Officials move 100-year-old Iowa City barn without a hitch


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Just above a snail’s pace, the little red barn previously nestled at 711 Melrose Ave. precariously made a journey to its new home around 100 feet away Wednesday morning. A few neighborhood officials say they are happy the barn could be saved.

Jean Walker, a Melrose neighborhood representative, is relieved the barn is still standing, after a house on the same property was demolished earlier this year.

“Though we are disappointed that the house couldn’t be saved,” she said.

The Albert and Augusta Wiese Barn, owned by the University of Iowa, was moved to make way for a new surface area parking lot. The barn has survived since 1910, earning it more than 100 years of history, and that history saved its life.

And despite a few breath-holding moments, the barn remained in one piece and the move went off without a hitch.

The state Board of Regents approved UI officials’ requests to demolish a 100-year-old house and another house at 15 Melrose Place during a meeting in Cedar Falls in May. The demolished property will be replaced by a 250-space parking lot for UI Hospitals and Clinics staff and physicians, whose parking will be displaced by construction of the new Children’s Hospital.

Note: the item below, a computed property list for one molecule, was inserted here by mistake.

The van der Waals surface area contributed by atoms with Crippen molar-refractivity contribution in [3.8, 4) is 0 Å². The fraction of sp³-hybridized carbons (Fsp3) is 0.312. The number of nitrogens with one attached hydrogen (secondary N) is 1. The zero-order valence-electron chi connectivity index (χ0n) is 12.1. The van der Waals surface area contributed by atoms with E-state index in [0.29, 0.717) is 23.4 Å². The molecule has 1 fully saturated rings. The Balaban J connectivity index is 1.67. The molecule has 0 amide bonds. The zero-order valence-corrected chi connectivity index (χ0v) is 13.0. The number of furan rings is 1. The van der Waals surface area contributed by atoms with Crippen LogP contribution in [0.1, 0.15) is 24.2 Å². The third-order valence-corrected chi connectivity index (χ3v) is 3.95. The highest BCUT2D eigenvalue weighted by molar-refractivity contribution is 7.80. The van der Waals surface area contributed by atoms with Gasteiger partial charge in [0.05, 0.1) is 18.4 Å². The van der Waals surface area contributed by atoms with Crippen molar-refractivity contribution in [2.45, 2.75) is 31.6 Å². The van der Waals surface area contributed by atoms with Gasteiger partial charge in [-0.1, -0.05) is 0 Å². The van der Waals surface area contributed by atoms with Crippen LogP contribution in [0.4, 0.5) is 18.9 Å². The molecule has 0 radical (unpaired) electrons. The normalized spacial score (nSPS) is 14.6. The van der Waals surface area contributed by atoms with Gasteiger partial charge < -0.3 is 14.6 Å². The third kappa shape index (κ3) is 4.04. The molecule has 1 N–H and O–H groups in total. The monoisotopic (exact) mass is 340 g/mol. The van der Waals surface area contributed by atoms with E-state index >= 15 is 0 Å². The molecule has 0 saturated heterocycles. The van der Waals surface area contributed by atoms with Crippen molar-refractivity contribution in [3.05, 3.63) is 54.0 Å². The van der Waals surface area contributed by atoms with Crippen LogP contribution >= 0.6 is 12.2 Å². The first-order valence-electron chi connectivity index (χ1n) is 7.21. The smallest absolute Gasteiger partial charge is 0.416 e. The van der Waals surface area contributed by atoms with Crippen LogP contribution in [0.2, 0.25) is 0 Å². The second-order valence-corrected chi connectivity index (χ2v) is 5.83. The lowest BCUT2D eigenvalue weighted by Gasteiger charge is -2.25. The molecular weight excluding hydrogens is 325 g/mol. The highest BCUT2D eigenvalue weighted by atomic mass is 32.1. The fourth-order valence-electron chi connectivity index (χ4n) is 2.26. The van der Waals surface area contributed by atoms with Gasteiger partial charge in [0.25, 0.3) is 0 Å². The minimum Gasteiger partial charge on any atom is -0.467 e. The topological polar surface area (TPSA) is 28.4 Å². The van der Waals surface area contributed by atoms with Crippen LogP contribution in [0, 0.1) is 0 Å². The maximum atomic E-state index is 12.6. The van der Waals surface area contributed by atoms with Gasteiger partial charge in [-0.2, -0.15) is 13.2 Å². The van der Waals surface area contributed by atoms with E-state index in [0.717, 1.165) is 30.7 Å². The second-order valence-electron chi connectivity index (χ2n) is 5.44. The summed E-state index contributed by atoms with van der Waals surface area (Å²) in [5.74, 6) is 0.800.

The barn was built originally in 1910 for the Wiese family and used for urban purposes— namely housing a carriage and two to three horses. Until the move Wednesday, it stood on its original foundation and original dirt floor.

In total, 10 houses owned by the UI were torn down to make room for the parking lot. The UIHC invited the Melrose Neighborhood Association to the planning committees for the new hospital so the neighborhood could voice any concerns about the project when it was in discussion.

The Melrose Neighborhood Association originally requested the Albert and Augusta Wiese house and barn be saved; however, only the barn could be spared.

“[The barn] didn't have the wear and tear or use and abuse [that the house did],” Moore said, adding the condition made the decision to save the barn much easier.

While the barn has no exact purpose, the next step is to put the materials taken out of the barn back in and restore the barn, Walker said.

Janet Coapstick, the director of the Melrose Daycare Center, 701 Melrose Ave., said that although the construction was a bit noisy, the kids were fascinated by the trucks and digging.

“It’s nice that they’re at least keeping some of the historical stuff together,” she said. “As long as they’re not putting it in my yard, I’m happy.”

Walker said the decision to save the barn ultimately saved years of history.

“The most important thing is that it is preserved because it is not only part of the neighborhood’s heritage but also part of the city’s heritage,” she said.

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